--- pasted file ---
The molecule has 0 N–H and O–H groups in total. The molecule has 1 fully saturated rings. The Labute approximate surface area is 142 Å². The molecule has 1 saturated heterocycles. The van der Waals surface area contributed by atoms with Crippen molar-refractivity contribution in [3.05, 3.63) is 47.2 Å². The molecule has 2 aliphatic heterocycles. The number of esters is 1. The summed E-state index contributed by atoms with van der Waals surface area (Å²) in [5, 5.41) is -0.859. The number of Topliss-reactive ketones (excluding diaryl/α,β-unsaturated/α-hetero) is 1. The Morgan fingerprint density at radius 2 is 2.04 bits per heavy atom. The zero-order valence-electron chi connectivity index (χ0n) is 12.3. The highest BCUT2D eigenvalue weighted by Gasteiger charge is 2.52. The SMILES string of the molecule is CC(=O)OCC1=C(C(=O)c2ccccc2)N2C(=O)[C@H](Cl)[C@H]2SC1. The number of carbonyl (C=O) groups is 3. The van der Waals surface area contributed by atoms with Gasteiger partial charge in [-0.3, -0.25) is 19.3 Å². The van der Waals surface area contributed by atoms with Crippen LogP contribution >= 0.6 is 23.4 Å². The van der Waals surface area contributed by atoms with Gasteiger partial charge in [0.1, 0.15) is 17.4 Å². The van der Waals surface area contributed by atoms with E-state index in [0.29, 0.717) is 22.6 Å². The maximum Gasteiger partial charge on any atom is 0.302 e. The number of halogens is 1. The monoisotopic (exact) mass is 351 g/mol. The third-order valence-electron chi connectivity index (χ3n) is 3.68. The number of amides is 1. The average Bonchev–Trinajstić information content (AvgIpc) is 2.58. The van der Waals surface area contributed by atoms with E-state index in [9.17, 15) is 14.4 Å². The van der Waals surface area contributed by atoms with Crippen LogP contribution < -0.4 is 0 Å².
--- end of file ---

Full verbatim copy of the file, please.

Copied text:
The molecule has 0 N–H and O–H groups in total. The molecule has 1 fully saturated rings. The Labute approximate surface area is 142 Å². The molecule has 1 saturated heterocycles. The van der Waals surface area contributed by atoms with Crippen molar-refractivity contribution in [3.05, 3.63) is 47.2 Å². The molecule has 2 aliphatic heterocycles. The number of esters is 1. The summed E-state index contributed by atoms with van der Waals surface area (Å²) in [5, 5.41) is -0.859. The number of Topliss-reactive ketones (excluding diaryl/α,β-unsaturated/α-hetero) is 1. The Morgan fingerprint density at radius 2 is 2.04 bits per heavy atom. The zero-order valence-electron chi connectivity index (χ0n) is 12.3. The highest BCUT2D eigenvalue weighted by Gasteiger charge is 2.52. The SMILES string of the molecule is CC(=O)OCC1=C(C(=O)c2ccccc2)N2C(=O)[C@H](Cl)[C@H]2SC1. The number of carbonyl (C=O) groups is 3. The van der Waals surface area contributed by atoms with Gasteiger partial charge in [-0.3, -0.25) is 19.3 Å². The van der Waals surface area contributed by atoms with Crippen LogP contribution >= 0.6 is 23.4 Å². The van der Waals surface area contributed by atoms with Gasteiger partial charge in [0.1, 0.15) is 17.4 Å². The van der Waals surface area contributed by atoms with E-state index in [0.29, 0.717) is 22.6 Å². The maximum Gasteiger partial charge on any atom is 0.302 e. The number of halogens is 1. The monoisotopic (exact) mass is 351 g/mol. The third-order valence-electron chi connectivity index (χ3n) is 3.68. The number of amides is 1. The average Bonchev–Trinajstić information content (AvgIpc) is 2.58. The van der Waals surface area contributed by atoms with E-state index in [9.17, 15) is 14.4 Å². The van der Waals surface area contributed by atoms with Crippen LogP contribution < -0.4 is 0 Å².